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Minister Coveney and Minister Byrne welcome final steps in ratifying the EU-UK Trade and Cooperation

Minister Coveney and Minister Byrne welcome final steps in ratifying the EU-UK Trade and Cooperation Agreement

The path for the EU-UK Trade and Cooperation Agreement (TCA) to be formally ratified will be cleared this week, following the outcome of the vote in the European Parliament on Tuesday, 27 April.  Within the Council of the European Union, the Agreement has been approved by all 27 EU Member States and in January, a motion in its support was adopted by acclamation in Dáil Eireann.  Ratifying the Agreement ensures that the TCA’s full potential can now be realised.

Welcoming this development, Minister for Foreign Affairs, Simon Coveney TD, said:

Ratification of the TCA this week is an important milestone.  It will ensure we have a full toolbox at our disposal to make the best of the new framework for EU-UK cooperation. Ireland, as part of the EU, will play our full role in ensuring the Agreement works as effectively as possible.

With the TCA and Withdrawal Agreement, including the Protocol on Ireland/Northern Ireland, in place, we have a new basis for EU-UK cooperation and partnership. Much work remains in the time ahead to ensure that these Agreements are fully implemented and that their full potential is realised. In that context, I welcome the recent constructive engagements between Vice President Sefcovic and Lord Frost on the Protocol. Finding a sustainable and collaborative way forward is ultimately to the benefit of all communities in Northern Ireland, and to the EU and UK as a whole.

Minister for European Affairs Thomas Byrne also welcomed developments, observing that:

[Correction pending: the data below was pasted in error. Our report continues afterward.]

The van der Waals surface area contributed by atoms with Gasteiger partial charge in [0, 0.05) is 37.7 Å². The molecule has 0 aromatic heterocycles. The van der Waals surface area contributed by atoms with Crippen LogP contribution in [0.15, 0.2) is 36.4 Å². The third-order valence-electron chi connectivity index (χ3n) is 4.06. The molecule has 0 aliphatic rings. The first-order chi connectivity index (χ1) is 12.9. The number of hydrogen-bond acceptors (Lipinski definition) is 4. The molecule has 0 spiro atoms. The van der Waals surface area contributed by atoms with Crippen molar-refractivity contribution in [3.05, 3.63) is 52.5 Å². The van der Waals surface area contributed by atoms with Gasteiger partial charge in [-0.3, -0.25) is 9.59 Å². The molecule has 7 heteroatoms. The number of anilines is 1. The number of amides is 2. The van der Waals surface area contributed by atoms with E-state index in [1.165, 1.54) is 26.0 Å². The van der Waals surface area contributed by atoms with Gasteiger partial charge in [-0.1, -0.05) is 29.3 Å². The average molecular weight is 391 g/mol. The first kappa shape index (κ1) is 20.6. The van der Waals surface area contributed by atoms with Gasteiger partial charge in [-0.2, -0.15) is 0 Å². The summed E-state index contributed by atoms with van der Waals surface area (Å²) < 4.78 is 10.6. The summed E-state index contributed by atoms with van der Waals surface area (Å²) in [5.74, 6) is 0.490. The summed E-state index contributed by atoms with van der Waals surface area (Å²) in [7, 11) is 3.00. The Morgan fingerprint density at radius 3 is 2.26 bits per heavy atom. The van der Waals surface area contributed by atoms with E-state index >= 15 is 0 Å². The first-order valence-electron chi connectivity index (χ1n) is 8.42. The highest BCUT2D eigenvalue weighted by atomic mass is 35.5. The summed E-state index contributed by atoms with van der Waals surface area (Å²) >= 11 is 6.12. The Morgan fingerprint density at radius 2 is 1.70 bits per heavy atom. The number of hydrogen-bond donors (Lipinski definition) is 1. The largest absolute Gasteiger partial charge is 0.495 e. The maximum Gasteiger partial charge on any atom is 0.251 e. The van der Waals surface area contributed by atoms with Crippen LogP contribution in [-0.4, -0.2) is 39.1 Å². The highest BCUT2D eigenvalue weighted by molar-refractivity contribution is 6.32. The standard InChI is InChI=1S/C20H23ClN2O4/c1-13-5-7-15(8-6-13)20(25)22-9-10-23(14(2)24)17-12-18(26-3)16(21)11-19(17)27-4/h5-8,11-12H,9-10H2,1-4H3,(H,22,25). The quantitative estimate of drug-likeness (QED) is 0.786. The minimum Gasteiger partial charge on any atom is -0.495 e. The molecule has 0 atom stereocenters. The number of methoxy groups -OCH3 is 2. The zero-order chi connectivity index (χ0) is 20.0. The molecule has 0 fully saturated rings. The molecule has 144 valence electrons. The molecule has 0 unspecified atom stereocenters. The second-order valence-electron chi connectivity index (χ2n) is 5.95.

This Agreement means that the many areas of EU-UK cooperation, so vital to the lives of citizens across this island, can continue. The TCA secures important positives - from everyday exchanges between police forces to keep our citizens safe, to the rights of our traders to deliver goods across borders, to market access for our goods free of punishing tariffs.  All forms of Brexit have a negative impact on our economy but over the long-term the ESRI found that a trade deal would almost halve the negative impact on our GDP compared to the consequences of no deal.”


Minister Coveney also updated Cabinet this week on ongoing work to address the ongoing challenges Brexit brings to our economy and to reaffirm the Government’s support for traders and operators as they adapt to the permanent changes in our trade with Great Britain.  The Minister informed colleagues that

Notwithstanding the Government’s extensive readiness preparations, and the very welcome conclusion of the TCA, challenges and risks remain.  Our fishers, our hauliers, and our importers and exporters are at the sharp end of these unavoidable changes. Nothing can replace the seamless relationship that existed during the UK’s membership of the EU but the Government remains wholeheartedly committed to providing all of the support and guidance that we can as we navigate these challenges together.”  

Press Office
28 April 2021


Notes for editors

The EU-UK Trade and Cooperation Agreement has provisionally applied since 1 January. Following the positive endorsement of the Agreement, through a plenary consent vote of the European Parliament, the final formalities in ratifying the Agreement – by the EU and the UK notifying each other of the completion of their respective procedures – can take place. These will be completed in time for the expiry of the period of provisional application on 30 April.

The GDP figures referred to in this Press Release are set out in Ireland and Brexit: modelling the impact of deal and no-deal scenarios ESRI, March 2019

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